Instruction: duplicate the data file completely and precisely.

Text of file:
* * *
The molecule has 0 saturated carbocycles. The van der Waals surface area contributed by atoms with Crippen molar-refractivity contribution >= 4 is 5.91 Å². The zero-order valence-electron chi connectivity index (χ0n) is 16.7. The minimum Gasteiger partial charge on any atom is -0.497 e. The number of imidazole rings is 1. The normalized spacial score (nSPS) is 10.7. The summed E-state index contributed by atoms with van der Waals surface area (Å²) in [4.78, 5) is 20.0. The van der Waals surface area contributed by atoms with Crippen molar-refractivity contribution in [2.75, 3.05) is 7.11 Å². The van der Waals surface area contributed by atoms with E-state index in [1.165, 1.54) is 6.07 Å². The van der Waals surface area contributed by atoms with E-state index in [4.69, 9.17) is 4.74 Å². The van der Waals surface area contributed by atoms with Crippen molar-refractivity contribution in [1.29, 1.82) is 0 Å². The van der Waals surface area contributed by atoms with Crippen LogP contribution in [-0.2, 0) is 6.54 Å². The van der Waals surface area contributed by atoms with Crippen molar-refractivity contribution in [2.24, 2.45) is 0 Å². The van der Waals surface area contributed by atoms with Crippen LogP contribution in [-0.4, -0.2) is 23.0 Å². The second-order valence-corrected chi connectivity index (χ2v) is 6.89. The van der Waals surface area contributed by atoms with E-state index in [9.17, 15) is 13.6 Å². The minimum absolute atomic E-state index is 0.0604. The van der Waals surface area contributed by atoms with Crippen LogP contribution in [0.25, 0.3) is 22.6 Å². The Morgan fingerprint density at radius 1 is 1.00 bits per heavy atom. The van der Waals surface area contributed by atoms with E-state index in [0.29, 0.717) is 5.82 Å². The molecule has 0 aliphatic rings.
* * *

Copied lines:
The molecule has 0 saturated carbocycles. The van der Waals surface area contributed by atoms with Crippen molar-refractivity contribution >= 4 is 5.91 Å². The zero-order valence-electron chi connectivity index (χ0n) is 16.7. The minimum Gasteiger partial charge on any atom is -0.497 e. The number of imidazole rings is 1. The normalized spacial score (nSPS) is 10.7. The summed E-state index contributed by atoms with van der Waals surface area (Å²) in [4.78, 5) is 20.0. The van der Waals surface area contributed by atoms with Crippen molar-refractivity contribution in [2.75, 3.05) is 7.11 Å². The van der Waals surface area contributed by atoms with E-state index in [1.165, 1.54) is 6.07 Å². The van der Waals surface area contributed by atoms with E-state index in [4.69, 9.17) is 4.74 Å². The van der Waals surface area contributed by atoms with Crippen molar-refractivity contribution in [1.29, 1.82) is 0 Å². The van der Waals surface area contributed by atoms with Crippen LogP contribution in [-0.2, 0) is 6.54 Å². The van der Waals surface area contributed by atoms with Crippen molar-refractivity contribution in [2.24, 2.45) is 0 Å². The van der Waals surface area contributed by atoms with Crippen LogP contribution in [-0.4, -0.2) is 23.0 Å². The second-order valence-corrected chi connectivity index (χ2v) is 6.89. The van der Waals surface area contributed by atoms with E-state index in [9.17, 15) is 13.6 Å². The minimum absolute atomic E-state index is 0.0604. The van der Waals surface area contributed by atoms with Crippen LogP contribution in [0.25, 0.3) is 22.6 Å². The Morgan fingerprint density at radius 1 is 1.00 bits per heavy atom. The van der Waals surface area contributed by atoms with E-state index in [0.29, 0.717) is 5.82 Å². The molecule has 0 aliphatic rings.